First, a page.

In incidents described in a report released by Renesys last month, the firm claims that web data from major financial institutions, government agencies and Internet Service Providers (ISPs) alike were all compromised when unidentified hackers exposed a rarely-discussed vulnerability in order to almost silently divert that information away from its intended destinations, and instead route it abroad to be collected, read and then re-sent to the rightful recipient.

The method of attack exploits a vulnerability in the Border Gateway Protocol, or BGP, and takes advantage of the fact that much of the information routed through the global system of networks considered to be the backbone of the internet is exchanged based off of little more than trust among administrators.

BGP is "essentially the glue that holds the disparate parts of the Internet together," Jennifer Rexford, a computer science professor at Princeton University, told the Washington Post’s Andrea Peterson last month.

2 million Facebook, Google and other accounts compromised

Security experts say passwords for more than 2 million Facebook, Google and other accounts have been compromised and circulated online, just the latest example of breaches involving leading Internet companies.
Some services including Twitter have responded by disabling the affected passwords. But there are several things you can do to minimize further threats — even if your account isn't among the 2 million that were compromised.
Here are some tips to help you secure your online accounts:
One Thing Leads to Another
When a malicious hacker gets a password to one account, it's often a stepping stone to a more serious breach, especially because many people use the same passwords on multiple accounts. So if someone breaks into your Facebook account, that person might try the same password on your banking or Amazon account. Suddenly, it's not just about fake messages being posted to your social media accounts. It's about your hard-earned money.

iSPY: How the internet buys and sells your secrets

You probably have no idea how much of yourself you have given away on the internet, or how much it’s worth. Never mind Big Brother, the all-seeing state; the real menace online is the Little Brothers — the companies who suck up your personal data, repackage it, then sell it to the highest bidder. The Little Brothers are answerable to no one, and they are every-where.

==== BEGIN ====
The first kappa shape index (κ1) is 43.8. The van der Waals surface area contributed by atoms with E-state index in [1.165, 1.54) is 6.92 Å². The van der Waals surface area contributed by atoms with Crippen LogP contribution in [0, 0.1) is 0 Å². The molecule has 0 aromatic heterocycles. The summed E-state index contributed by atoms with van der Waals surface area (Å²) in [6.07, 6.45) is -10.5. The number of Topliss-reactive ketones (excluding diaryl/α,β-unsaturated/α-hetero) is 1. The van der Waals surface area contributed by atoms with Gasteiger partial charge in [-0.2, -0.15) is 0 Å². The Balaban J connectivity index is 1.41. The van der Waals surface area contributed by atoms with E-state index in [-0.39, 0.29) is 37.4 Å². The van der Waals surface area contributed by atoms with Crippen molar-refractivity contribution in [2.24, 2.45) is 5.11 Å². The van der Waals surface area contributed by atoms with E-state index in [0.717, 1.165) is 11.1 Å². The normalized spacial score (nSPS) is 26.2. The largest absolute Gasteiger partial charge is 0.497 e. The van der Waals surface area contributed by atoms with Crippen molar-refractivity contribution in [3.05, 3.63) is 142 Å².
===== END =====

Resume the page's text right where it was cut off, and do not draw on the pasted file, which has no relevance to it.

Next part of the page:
What may seem innocuous, even worthless information — shopping, musical preferences, holiday destinations — is seized on by the digital scavengers who sift through cyberspace looking for information they can sell: a mobile phone number, a private email address. The more respectable data-accumulating companies — Facebook, Google, Amazon — already have all that. Even donating money to charity by texting a word to a number means you can end up on databases as a ‘giver’ — and being inundated with phone calls from other noble causes. Once your details end up on a list, you can never quite control who will buy them.
As you surf the web, thousands of ‘third-party cookies’ track your browsing habits. Then there’s your smartphone, which can log information every waking and sleeping moment. Quintillions — yes that really is a number — of pieces of data are being generated by us, about us. Look at Facebook. In a typical week, its users upload 20 billion items of content — pictures, names, preferences, shopping habits and other titbits: all information that can be stored and later employed to help advertisers.

Tuesday, December 3, 2013

Huawei decides to exit the US market over cyber espionage concerns

Chinese networking and telecommunications equipment provider Huawei is calling it quits in the US. CEO Ren Zhengfei recently told French news site Les Echos that it wasn’t worth it for his company to get in the middle of US / China relations and as such, they have decided to exit the US market.
In a statement on the matter, a Huawei spokesperson more or less dodged the question by saying they are committed to their customers, investments and operations with more than $1 billion in sales in the US. The message concluded by saying they stand ready to deliver additional competition and innovative solutions as desired by their customers.
Zhengfei is of course referring to the ongoing dispute between the two nations on the technology front. Specifically, many US officials believe the company is an unambiguous security threat to the US. These people suspect Huawei may be working with the Chinese military to conduct cyber espionage against the US and other countries.